Is it ok to be unhappy?

Hope deferred makes the heart sick, but a longing fulfilled is a tree of life (Proverbs 13:12)

Do you always need to be happy? Do you always need to feel joy?

What if I told you that it is ok to sit in your sadness. It is ok to feel down and depleted.

I have found that over the years whenever I was going through a difficulty or challenge, I was told by some to “just think positive” and that “good vibes only” were allowed. How unhealthy and devasting these words can be for someone in the valley. To not give someone permission to feel sad or down, prevents that person from fully healing. If we don’t feel the pain, we don’t allow ourselves to feel the anguish (and yes it hurts to do this), if we just brush it under the rug or strive to feel happy, this can prevent healing from occurring. Only when we have been to rock bottom, only when we have felt the full force of hurt and pain, instead of pretending to be happy. Only then can we then start to rise to the top.


For example, when I was in a car accident where someone died, it left me traumatised and depressed. It was a horrible, rock bottom moment in my life, where I lost all hope. If I didn’t go through the emotions and the suffering that came after that car accident, if I kept those emotions locked down and hidden, then I would be living with anxiety, fear, anguish, and pain. Not only have I spent years healing from that fatal day, but I also allowed myself to grieve, to go through that horrible valley of pain. It was not convenient. It wasn’t what I wanted to feel. It made me pause and stop pressing forward at that moment in time. It made me focus on the pain so I could understand it, learn from it, and heal from it. I experienced every part of grieving, it felt like regurgitating something ugly inside. Once it was out, once I had spoken about it, sought help and attention from doctors, only then, could it be fully released from my body so I could live happy and whole. Now as a healed woman, I can not only live a full life of joy, I can also pass on my joy to others. None of that would have been able to happen if I suppressed my feelings during that horrible dark time.

A popular article published by Forbes Media talks about happiness…”Let’s face it, if happiness was as achievable as simply deciding to be happy, there’d be a whole lot more happy people. Yet not only is happiness, not something we can “just choose,” when we put pressure on ourselves to feel happy, but it can also inadvertently set us on a warpath with ourselves.” (Forbes – Still not happy?)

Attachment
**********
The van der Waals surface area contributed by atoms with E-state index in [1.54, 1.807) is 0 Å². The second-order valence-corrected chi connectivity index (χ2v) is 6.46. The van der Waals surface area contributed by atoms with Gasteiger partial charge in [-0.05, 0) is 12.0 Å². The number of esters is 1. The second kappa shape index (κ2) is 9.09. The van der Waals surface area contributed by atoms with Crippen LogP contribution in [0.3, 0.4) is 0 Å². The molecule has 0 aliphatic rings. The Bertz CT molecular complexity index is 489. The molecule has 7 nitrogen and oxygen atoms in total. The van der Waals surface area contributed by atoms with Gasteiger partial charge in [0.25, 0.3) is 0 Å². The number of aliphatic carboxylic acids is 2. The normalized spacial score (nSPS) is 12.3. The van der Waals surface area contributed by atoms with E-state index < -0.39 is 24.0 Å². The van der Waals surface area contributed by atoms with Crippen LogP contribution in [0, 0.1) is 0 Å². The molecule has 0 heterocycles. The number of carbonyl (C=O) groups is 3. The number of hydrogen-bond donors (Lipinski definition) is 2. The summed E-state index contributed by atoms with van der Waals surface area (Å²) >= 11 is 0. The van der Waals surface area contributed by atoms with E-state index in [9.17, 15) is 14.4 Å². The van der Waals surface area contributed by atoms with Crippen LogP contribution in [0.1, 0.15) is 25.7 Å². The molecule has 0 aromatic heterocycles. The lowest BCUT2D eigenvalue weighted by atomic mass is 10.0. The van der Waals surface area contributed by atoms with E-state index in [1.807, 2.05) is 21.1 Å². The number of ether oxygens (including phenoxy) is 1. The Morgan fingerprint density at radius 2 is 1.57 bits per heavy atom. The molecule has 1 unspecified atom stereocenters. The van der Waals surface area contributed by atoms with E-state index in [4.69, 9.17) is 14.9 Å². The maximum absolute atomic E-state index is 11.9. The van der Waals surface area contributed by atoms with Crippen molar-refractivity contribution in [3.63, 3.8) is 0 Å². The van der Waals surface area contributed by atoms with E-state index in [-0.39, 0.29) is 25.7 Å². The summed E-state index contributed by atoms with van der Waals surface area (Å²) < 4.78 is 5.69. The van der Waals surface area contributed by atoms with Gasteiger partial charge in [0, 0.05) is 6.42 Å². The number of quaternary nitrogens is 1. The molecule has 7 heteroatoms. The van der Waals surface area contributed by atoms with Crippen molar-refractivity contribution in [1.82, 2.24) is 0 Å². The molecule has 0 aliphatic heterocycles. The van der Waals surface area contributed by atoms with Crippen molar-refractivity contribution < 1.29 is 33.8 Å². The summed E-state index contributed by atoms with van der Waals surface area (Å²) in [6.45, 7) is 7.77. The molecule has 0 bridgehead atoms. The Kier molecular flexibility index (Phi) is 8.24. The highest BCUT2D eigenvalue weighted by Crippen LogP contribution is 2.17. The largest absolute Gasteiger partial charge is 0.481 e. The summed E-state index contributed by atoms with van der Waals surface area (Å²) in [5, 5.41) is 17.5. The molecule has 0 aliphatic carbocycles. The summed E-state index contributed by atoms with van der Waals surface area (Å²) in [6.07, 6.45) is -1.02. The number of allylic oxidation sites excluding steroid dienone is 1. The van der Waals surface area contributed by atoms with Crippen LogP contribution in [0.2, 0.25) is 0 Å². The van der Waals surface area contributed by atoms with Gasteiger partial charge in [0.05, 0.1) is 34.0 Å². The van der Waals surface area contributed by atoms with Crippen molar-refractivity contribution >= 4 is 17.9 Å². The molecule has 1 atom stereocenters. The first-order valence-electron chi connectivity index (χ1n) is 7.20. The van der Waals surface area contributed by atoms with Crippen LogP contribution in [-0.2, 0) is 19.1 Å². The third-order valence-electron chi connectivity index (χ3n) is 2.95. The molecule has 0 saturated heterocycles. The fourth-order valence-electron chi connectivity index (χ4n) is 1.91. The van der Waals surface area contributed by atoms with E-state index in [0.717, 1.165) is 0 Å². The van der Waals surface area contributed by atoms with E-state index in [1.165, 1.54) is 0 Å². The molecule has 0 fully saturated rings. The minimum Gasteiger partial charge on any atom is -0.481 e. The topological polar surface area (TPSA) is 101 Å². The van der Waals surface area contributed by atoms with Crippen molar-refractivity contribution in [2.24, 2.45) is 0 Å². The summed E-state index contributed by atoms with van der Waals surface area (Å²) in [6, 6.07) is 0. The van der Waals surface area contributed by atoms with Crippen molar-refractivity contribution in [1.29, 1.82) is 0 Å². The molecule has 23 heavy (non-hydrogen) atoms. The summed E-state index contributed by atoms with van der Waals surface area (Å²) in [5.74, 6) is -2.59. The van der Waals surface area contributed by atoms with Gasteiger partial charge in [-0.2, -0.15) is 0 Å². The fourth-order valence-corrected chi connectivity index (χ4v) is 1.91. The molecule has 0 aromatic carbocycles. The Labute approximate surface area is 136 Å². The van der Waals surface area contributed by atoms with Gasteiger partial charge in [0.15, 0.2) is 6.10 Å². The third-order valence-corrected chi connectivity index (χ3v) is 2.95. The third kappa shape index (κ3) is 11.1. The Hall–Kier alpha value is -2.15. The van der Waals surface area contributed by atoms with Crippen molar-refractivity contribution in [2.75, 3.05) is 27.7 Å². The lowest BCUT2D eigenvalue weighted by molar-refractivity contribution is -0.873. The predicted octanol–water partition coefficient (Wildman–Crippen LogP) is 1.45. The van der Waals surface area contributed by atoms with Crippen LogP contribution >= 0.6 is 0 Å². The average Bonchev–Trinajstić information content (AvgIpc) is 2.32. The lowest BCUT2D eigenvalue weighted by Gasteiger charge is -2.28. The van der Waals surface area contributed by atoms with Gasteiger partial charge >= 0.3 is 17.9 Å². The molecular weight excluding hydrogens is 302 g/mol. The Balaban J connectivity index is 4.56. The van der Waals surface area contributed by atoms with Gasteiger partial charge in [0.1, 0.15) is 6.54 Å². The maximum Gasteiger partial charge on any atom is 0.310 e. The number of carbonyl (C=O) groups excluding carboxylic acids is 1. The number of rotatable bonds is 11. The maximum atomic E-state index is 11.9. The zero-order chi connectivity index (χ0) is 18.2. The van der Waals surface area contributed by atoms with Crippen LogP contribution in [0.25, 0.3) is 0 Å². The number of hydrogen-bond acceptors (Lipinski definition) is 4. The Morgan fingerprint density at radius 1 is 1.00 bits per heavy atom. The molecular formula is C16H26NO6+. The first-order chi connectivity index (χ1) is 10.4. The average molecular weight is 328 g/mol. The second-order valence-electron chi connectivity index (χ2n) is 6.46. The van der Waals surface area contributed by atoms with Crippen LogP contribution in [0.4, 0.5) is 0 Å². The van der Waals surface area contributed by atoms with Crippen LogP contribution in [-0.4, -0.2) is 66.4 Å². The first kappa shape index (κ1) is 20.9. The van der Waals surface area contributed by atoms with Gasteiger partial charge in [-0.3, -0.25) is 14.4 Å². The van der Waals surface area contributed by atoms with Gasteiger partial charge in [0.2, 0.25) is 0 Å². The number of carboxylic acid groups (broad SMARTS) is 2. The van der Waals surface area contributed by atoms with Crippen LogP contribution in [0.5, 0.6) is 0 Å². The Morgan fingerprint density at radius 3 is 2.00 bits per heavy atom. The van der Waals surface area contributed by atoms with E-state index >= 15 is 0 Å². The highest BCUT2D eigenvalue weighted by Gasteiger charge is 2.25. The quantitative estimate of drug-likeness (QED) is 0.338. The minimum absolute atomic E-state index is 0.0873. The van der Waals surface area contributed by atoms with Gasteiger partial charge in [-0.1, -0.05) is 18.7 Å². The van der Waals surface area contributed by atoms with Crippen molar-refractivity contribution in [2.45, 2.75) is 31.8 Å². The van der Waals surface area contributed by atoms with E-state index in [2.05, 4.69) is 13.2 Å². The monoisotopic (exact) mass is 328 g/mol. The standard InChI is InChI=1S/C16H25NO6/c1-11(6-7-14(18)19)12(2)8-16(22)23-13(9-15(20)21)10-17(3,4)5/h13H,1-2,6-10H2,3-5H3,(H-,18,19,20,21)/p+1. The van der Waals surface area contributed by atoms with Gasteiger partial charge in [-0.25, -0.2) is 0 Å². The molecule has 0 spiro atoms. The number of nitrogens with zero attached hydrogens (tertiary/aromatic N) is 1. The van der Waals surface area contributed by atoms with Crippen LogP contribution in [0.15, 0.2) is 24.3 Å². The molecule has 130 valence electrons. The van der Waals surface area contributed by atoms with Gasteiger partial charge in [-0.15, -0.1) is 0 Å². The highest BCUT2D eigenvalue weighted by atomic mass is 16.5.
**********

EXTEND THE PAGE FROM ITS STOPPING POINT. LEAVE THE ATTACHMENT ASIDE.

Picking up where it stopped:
I have found the reason that we need to allow ourselves to feel sad and to feel the emotions of trauma, disappointment, loss, and anger is so we can heal. Without grieving, without feeling all the feels, we can not get from one mountain top to another. Every mountain top has a valley in between. Merriam-Webster dictionary defines the meaning of a valley “An elongate depression of the earth’s surface usually between ranges of hills or mountains”. (Merriam-Webster Dictionary)

dark valley

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We are doing ourselves a disservice if we don’t stop and experience the emotions of the loss, the pain, and the agony. If we think we are better than these emotions or stronger than one who has to feel them, then we will be injuring ourselves emotionally in the future. Someone will eventually move that rug where you have suppressed those feelings because you just didn’t want to experience them. Someone will move that rug and at that point, convenient or not, all your hurt and pain will emerge. Even if someone has not moved the rug just yet, your choices, actions, and behaviours may be influenced by the suppressed pain. Would you keep running on a sprained ankle or would you stop and allow it to heal so that you can run freely? We all have to deal and grieve properly to live a healthy life. Why don’t you take some time today to stop and reflect on the pain that you know is buried deep down inside. Try to allow yourself permission to experience the sadness that comes with loss, don’t suppress it, be brave, and courageous. Clean out your pain so that you can then go onto your dreams and goals unhindered and free.


Photo by Andrea Piacquadio from Pexels

Margie Warrell for Fobes Media talks about Tal Ben-Shahar, author of Being Happy and creator of the most popular class in the history of Harvard University; “In a conversation about his research for my podcast, he began by pointing out that there are only two types of people who don’t experience painful emotions. The first: psychopaths. The second: people who’ve died. His point (besides the obvious benefit of not falling in either category) is that painful emotions are part and parcel of life and when we deny, dismiss, numb or try to distract ourselves from feeling them fully – something many is highly adept at doing – we only perpetuate our pain and create unnecessary suffering.” (Margie Warrell)

What I have learned from going through the sad and unpleasant emotions and sitting with them in the valley is that I would have to do it eventually. No one can suppress their sadness and hurt and expect to live a long and healthy life. I have learned that even if I didn’t want to experience the pain (and who does?) then I was depriving myself of joy. See, you can live a half-hearted life or you can choose to live a full and joyous life. If you desire the later, you must first be brave enough to feel the pain. “Weeping may go on all night, but in the morning there is joy”. (Psalm 30:5)

joy in the morning

Photo by Andrea Piacquadio from Pexels



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